How to Run an Epic Tournament
So your players love Epic, and they want to crush each other in tournament play. Great! And you’ve ordered a tournament kit to make that happen! But what now?
Well, if you’re experienced in running events, you might already figure out how you want to use it. You know your players best, but if you prefer a more standardized approach, we can walk you through our intended tournament kit use which should match player expectations.
Inside you should find:
- 1 Awesome Epic playmat.
- 1 Incredible Epic Card box
- 4 packs of promo cards (10 each)
Open up those promo packs. Each one should contain 8 copies of one card, and 2 copies of another. You should have 32 copies of one card, and 8 copies of the other.
These are promos. They aren’t typically legal for tournament play until they appear in a regular Epic set. Kickstarter backers got a full set of these. The 32 promos are participation prizes. The tournament kit was intended to handle 32 people, though if you have more, you can decide if you want the top 32 players to get one, or the first 32 to sign up. However you want to do it.
The 8 cards are intended for the top 8 players. You can do it differently if you like. We don’t restrict how you use these promos, except: DON’T SELL THE PROMOS! That’s all we ask.
The Deck box and Playmat are intended for the finalists, with the winner getting the playmat. However, sometimes the winner would prefer the deckbox. We usually give the winner the choice of prizes, with second place taking what’s left.
As for the format for your event, listen to your players. Epic plays fine as constructed or limited. If you’re not sure, it’s probably best to do limited.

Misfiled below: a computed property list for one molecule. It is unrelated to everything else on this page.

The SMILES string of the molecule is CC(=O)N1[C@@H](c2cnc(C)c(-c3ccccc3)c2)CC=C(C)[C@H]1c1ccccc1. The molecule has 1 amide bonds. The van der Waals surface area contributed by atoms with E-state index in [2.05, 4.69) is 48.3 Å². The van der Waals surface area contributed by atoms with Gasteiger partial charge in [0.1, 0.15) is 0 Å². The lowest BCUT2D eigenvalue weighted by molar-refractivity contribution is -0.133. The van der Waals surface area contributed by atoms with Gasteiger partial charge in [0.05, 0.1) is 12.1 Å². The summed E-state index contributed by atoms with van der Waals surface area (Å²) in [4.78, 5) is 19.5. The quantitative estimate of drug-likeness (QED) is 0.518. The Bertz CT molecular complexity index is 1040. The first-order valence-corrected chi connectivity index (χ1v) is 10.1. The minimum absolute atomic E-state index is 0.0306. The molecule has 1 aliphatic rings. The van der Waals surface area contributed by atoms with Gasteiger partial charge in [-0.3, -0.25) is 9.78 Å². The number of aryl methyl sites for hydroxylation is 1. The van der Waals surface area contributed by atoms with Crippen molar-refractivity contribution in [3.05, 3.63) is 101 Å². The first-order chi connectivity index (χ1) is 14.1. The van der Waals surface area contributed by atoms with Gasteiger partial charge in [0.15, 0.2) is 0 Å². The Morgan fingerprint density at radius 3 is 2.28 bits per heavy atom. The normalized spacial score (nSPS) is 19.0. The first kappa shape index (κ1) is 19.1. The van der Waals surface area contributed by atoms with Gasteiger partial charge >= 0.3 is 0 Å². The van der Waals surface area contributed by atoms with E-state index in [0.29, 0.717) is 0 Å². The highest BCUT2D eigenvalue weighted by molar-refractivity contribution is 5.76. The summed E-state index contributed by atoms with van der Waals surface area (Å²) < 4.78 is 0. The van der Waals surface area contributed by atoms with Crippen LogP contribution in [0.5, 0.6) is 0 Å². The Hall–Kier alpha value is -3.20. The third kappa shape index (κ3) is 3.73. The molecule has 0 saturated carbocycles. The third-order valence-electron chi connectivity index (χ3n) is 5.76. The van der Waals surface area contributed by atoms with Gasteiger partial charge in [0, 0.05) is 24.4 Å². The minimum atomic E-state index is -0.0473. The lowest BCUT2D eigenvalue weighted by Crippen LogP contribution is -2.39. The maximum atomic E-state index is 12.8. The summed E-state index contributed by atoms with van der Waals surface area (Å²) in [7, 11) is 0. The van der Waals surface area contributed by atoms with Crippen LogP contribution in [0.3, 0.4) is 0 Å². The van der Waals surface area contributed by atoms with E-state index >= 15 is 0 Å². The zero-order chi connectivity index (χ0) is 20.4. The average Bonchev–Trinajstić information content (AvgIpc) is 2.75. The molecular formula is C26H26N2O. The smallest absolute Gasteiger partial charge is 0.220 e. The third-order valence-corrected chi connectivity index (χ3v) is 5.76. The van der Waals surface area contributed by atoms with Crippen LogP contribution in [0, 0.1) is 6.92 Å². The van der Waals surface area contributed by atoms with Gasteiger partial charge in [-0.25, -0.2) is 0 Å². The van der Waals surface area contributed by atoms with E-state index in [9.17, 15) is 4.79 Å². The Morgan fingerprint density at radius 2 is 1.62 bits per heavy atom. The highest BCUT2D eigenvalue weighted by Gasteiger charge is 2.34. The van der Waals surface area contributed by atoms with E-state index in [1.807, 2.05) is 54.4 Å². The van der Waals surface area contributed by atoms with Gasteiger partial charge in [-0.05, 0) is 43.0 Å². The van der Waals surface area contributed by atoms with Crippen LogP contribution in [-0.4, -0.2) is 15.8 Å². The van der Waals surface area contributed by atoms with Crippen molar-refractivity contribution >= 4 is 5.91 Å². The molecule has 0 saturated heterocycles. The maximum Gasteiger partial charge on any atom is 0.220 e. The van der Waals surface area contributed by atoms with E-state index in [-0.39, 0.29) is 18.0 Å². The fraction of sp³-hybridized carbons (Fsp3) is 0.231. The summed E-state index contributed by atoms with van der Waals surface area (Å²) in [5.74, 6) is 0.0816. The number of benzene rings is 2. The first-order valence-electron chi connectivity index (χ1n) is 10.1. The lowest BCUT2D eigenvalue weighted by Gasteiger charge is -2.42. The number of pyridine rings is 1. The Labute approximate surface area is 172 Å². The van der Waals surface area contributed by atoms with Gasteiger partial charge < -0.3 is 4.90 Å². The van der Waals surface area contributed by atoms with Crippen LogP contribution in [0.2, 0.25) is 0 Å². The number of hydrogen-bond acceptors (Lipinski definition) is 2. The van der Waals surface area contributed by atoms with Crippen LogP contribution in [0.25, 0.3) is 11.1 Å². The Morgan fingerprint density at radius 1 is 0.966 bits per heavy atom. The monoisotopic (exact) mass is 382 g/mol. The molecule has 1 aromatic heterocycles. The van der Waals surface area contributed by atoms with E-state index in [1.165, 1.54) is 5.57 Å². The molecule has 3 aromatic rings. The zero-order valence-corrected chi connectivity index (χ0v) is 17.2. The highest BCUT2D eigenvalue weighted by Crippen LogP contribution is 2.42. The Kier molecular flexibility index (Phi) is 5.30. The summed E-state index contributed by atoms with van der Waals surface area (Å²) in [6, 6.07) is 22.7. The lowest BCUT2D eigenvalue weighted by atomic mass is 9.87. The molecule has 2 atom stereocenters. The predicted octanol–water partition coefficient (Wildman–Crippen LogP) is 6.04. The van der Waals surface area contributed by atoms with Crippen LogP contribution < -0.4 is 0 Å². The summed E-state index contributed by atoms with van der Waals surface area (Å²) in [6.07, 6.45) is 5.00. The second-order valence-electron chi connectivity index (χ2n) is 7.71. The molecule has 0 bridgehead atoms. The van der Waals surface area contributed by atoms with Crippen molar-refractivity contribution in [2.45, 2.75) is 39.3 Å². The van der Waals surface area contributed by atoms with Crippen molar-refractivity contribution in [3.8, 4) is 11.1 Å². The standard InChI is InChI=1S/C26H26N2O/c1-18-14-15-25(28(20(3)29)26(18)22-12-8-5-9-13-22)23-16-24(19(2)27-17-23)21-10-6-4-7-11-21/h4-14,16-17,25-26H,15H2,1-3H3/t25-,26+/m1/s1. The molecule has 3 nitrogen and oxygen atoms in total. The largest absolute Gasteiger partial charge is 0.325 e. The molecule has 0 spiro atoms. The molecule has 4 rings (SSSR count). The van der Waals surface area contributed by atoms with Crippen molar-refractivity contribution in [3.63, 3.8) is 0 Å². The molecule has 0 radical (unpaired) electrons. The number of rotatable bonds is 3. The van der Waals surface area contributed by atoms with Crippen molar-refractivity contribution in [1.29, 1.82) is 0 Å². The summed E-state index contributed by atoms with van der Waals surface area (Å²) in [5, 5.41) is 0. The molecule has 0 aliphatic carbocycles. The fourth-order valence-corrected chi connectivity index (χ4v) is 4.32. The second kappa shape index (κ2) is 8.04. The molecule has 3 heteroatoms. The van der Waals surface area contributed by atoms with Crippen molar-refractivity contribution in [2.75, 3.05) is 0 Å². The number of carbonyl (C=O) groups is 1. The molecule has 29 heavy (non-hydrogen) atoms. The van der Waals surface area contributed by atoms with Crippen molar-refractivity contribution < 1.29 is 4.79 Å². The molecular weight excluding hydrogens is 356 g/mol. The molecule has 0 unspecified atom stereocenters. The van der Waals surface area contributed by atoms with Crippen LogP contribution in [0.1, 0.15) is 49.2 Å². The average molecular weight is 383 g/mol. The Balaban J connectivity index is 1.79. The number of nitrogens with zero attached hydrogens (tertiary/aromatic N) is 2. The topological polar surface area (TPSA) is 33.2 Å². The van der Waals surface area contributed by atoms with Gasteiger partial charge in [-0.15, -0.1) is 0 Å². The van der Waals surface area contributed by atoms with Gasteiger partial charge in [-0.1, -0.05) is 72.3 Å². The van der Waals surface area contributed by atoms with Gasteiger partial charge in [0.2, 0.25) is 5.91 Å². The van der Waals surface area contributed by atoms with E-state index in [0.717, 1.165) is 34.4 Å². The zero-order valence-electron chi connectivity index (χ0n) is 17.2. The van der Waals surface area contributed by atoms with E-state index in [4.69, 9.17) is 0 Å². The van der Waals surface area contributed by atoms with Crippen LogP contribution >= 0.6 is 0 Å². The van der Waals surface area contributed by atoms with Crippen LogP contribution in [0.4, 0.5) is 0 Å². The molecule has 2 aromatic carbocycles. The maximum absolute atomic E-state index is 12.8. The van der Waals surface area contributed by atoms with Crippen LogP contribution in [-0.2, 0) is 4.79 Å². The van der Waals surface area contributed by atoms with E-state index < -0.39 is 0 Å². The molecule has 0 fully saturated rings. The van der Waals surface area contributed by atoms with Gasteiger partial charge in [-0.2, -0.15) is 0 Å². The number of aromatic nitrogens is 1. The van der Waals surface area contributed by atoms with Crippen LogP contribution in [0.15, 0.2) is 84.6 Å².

For constructed, players should build a 60-card deck with no more than 3 of any one card, and for every (0) cost card, the deck needs to have two (1) cost cards of the same alignment. Easy enough. Players make their decks ahead of time, so the tournament isn’t slowed down by deck construction.
For limited, there are a few formats. For each, you’ll need a set of Epic for each pair of players. You can provide them from store copies, or have each player bring their own. Each pairing would use one set. (If both players have a set, just use one of them)
Random 30 is just that. Each player is dealt a random deck of 30 cards. Players can examine their decks before they play. If you’re not sure which limited format to run, use this one. It’s faster, it has fewer headaches, and it’s the simplest format to explain to players.
Dark Draft takes longer but is more fun and skill intensive. Each player takes 5 random cards from a set. They each choose one of those cards, drafts it (puts it in a face-down pile), and passes the other four to their opponent. From the four, each player chooses two cards. The final two cards are put aside. Each player should have three cards. Repeat this process nine more times, and each player will have a 30-card deck.
Check out the Epic rulebook for more limited formats.
We recommend running a Swiss-style tournament, either 4 or 5 rounds (depending on attendance) with a cut to top 8, 4, or 2.
You can find the official Epic Card Game tournament software at epiccardgame.com/matchslip (coming soon).